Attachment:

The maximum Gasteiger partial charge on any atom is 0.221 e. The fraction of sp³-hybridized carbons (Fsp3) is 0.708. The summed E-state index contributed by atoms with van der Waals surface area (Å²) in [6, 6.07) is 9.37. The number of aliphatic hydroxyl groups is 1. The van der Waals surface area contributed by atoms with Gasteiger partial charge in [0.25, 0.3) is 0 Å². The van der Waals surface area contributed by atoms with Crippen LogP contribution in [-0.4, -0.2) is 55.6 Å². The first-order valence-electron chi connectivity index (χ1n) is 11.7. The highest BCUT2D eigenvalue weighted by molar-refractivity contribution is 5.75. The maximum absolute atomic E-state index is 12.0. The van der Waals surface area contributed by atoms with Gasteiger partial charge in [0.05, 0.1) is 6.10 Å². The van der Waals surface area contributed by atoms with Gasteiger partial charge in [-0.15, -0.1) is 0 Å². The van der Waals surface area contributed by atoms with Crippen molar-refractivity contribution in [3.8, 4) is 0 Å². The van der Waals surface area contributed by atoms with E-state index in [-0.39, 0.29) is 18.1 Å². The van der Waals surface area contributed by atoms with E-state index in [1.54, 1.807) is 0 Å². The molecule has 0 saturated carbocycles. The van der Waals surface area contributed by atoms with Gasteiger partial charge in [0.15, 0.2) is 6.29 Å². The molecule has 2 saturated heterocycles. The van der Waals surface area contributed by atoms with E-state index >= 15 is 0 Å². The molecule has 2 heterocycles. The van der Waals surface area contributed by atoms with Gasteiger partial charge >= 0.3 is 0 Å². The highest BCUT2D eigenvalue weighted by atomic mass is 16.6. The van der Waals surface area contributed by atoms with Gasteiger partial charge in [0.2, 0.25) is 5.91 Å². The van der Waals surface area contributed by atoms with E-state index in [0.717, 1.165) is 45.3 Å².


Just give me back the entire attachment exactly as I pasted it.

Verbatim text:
The maximum Gasteiger partial charge on any atom is 0.221 e. The fraction of sp³-hybridized carbons (Fsp3) is 0.708. The summed E-state index contributed by atoms with van der Waals surface area (Å²) in [6, 6.07) is 9.37. The number of aliphatic hydroxyl groups is 1. The van der Waals surface area contributed by atoms with Gasteiger partial charge in [0.25, 0.3) is 0 Å². The van der Waals surface area contributed by atoms with Crippen LogP contribution in [-0.4, -0.2) is 55.6 Å². The first-order valence-electron chi connectivity index (χ1n) is 11.7. The highest BCUT2D eigenvalue weighted by molar-refractivity contribution is 5.75. The maximum absolute atomic E-state index is 12.0. The van der Waals surface area contributed by atoms with Gasteiger partial charge in [0.05, 0.1) is 6.10 Å². The van der Waals surface area contributed by atoms with Gasteiger partial charge in [-0.15, -0.1) is 0 Å². The van der Waals surface area contributed by atoms with Crippen molar-refractivity contribution in [3.8, 4) is 0 Å². The van der Waals surface area contributed by atoms with E-state index in [-0.39, 0.29) is 18.1 Å². The van der Waals surface area contributed by atoms with E-state index in [1.54, 1.807) is 0 Å². The molecule has 0 saturated carbocycles. The van der Waals surface area contributed by atoms with Gasteiger partial charge in [0.15, 0.2) is 6.29 Å². The molecule has 2 saturated heterocycles. The van der Waals surface area contributed by atoms with E-state index >= 15 is 0 Å². The molecule has 2 heterocycles. The van der Waals surface area contributed by atoms with Gasteiger partial charge >= 0.3 is 0 Å². The highest BCUT2D eigenvalue weighted by atomic mass is 16.6. The van der Waals surface area contributed by atoms with Gasteiger partial charge in [0.2, 0.25) is 5.91 Å². The van der Waals surface area contributed by atoms with E-state index in [0.717, 1.165) is 45.3 Å².